We examined the early digital computer memory, see the history of the computer – Core memory, and mentioned that the current standard RAM (random access memory) chip memory. This is in line with Moore's often cited application (Gordon Moore was one of Intel's founders). It states that the component density of integrated circuits, which can be paraphrased with unit cost performance, doubles every 18 months. Early core memory has cycle times in microseconds, today we are talking about nanoseconds.
The caching term is known to the personal computer. This is one of the performance features discussed on the latest processor or hard drive. The processor may have L1 or L2 cache and disk size of different sizes. Some programs also have a cache, also called buffer, for example when writing data to a CD writer. Early CD writers' programs have "surpassed". They had a good support for these results
Mainframe systems used cache for many years. The concept became popular in the 1970s to speed up memory access time. This was the era when magmemory was gradually removed and replaced with integrated circuits or chips. Although the chips were much more efficient in terms of physical space, they had other problems in terms of reliability and heat generation. The chips of the plans were faster, warmer and more expensive than other design chips that were cheaper but slower. Speed was always one of the most important factors in computer sales and design engineers have always been looking for ways to improve performance.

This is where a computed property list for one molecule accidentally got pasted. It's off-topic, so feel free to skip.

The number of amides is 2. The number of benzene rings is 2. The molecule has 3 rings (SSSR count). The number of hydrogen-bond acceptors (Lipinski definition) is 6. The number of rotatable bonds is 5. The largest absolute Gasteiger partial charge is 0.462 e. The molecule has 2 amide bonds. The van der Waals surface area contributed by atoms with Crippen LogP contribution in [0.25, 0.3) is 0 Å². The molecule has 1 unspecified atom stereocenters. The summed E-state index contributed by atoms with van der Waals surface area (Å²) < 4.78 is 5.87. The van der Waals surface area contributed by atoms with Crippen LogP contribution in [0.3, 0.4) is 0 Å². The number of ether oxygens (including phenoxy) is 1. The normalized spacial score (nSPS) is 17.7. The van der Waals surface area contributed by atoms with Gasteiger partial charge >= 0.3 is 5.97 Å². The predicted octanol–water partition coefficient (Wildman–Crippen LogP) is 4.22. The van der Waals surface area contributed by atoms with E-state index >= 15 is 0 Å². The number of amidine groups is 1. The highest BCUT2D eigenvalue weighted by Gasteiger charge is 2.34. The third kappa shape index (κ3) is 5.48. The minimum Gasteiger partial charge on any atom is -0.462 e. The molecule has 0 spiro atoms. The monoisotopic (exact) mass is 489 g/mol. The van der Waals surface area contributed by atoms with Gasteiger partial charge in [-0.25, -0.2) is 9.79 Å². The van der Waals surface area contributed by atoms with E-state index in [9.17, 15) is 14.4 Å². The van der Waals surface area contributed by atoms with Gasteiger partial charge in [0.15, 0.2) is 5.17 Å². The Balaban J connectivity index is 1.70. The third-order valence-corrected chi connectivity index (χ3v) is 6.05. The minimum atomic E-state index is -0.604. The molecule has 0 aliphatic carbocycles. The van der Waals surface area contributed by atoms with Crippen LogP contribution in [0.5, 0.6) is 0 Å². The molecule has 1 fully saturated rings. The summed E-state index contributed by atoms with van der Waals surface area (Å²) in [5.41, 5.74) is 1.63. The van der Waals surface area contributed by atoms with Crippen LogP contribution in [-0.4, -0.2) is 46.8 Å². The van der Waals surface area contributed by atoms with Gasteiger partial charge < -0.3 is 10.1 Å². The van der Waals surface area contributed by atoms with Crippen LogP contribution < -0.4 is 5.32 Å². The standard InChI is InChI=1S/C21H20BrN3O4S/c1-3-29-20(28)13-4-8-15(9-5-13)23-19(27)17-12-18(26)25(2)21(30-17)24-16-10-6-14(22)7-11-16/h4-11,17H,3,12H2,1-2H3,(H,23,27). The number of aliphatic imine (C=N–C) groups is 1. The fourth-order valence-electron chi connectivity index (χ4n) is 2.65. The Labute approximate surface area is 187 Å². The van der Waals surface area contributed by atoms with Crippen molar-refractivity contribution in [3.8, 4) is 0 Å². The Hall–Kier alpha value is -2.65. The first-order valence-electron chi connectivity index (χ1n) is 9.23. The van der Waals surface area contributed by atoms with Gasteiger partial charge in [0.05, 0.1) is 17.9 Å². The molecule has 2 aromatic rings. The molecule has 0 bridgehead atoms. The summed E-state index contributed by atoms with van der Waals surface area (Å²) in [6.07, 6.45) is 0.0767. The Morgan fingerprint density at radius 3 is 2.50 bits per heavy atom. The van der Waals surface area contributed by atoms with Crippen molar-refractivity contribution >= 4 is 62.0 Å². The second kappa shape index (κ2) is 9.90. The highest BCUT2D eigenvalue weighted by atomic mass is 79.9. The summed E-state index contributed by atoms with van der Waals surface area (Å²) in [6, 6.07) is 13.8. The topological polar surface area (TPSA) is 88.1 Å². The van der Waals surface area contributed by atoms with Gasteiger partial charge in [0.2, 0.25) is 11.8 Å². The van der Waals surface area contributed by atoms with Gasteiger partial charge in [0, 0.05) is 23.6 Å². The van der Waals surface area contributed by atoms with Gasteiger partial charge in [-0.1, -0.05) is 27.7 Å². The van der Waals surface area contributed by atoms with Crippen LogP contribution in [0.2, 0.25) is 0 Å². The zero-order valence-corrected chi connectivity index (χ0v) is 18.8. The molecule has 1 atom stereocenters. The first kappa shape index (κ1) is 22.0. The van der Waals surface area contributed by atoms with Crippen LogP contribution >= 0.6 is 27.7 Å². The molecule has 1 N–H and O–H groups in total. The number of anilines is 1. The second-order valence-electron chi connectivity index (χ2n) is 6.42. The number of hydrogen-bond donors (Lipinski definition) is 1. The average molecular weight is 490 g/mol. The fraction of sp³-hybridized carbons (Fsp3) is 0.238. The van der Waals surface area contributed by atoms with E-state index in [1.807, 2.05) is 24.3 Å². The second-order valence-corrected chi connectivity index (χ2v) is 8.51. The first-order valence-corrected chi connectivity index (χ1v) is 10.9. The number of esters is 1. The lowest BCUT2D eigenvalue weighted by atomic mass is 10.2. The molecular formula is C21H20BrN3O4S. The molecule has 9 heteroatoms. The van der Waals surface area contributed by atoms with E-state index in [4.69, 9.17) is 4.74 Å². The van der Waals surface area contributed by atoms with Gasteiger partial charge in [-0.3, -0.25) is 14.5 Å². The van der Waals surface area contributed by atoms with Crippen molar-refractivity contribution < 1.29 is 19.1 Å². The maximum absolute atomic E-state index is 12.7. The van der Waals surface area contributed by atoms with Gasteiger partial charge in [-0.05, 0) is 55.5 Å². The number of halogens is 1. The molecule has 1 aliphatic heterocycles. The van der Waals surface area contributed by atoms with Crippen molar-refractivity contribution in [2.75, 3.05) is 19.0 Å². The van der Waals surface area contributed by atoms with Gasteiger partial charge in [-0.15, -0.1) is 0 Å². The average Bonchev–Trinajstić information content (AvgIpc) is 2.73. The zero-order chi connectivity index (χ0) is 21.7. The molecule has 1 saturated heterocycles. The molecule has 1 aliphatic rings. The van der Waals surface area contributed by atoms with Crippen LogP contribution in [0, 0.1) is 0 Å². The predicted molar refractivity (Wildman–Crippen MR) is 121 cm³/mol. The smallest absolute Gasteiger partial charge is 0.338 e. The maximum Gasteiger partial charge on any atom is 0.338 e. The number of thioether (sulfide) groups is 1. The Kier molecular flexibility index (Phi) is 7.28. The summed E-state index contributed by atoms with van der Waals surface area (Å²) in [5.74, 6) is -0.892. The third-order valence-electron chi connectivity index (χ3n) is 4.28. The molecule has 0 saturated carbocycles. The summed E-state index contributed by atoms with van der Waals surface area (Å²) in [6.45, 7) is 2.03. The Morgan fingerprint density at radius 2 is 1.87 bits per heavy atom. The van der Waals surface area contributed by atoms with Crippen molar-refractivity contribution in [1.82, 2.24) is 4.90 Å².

The cache memory concept is based on the fact that the computer is by nature a serial processing machine. Of course, one of the great benefits of a computer program is that the "branch" or "jump" from the series – is the object of another article in this series. However, there is still enough time for an instruction to follow the other to make a buffer or cache a useful complement to your computer.
The caching idea is to predict what data should be processed from memory in the CPU. Take a program consisting of a series of instructions, each stored in memory, say 100 upwards. Command 100 is read from the memory and executed by the CPU, and then the next instruction is read from location 101 and executed, followed by 102, 103, and so on.
If the memory in question is the central memory, 1 microgram for reading an instruction. If the processor takes, say, 100 nanosecons to execute the instruction, it has to wait 900 nanosecons for the next instruction (1 micron = 1000 nanoseconds). The actual repetition rate of the CPU is 1 microsecond. (The times and speeds quoted are typical but do not refer to any specific hardware but only illustrate the relevant principles.)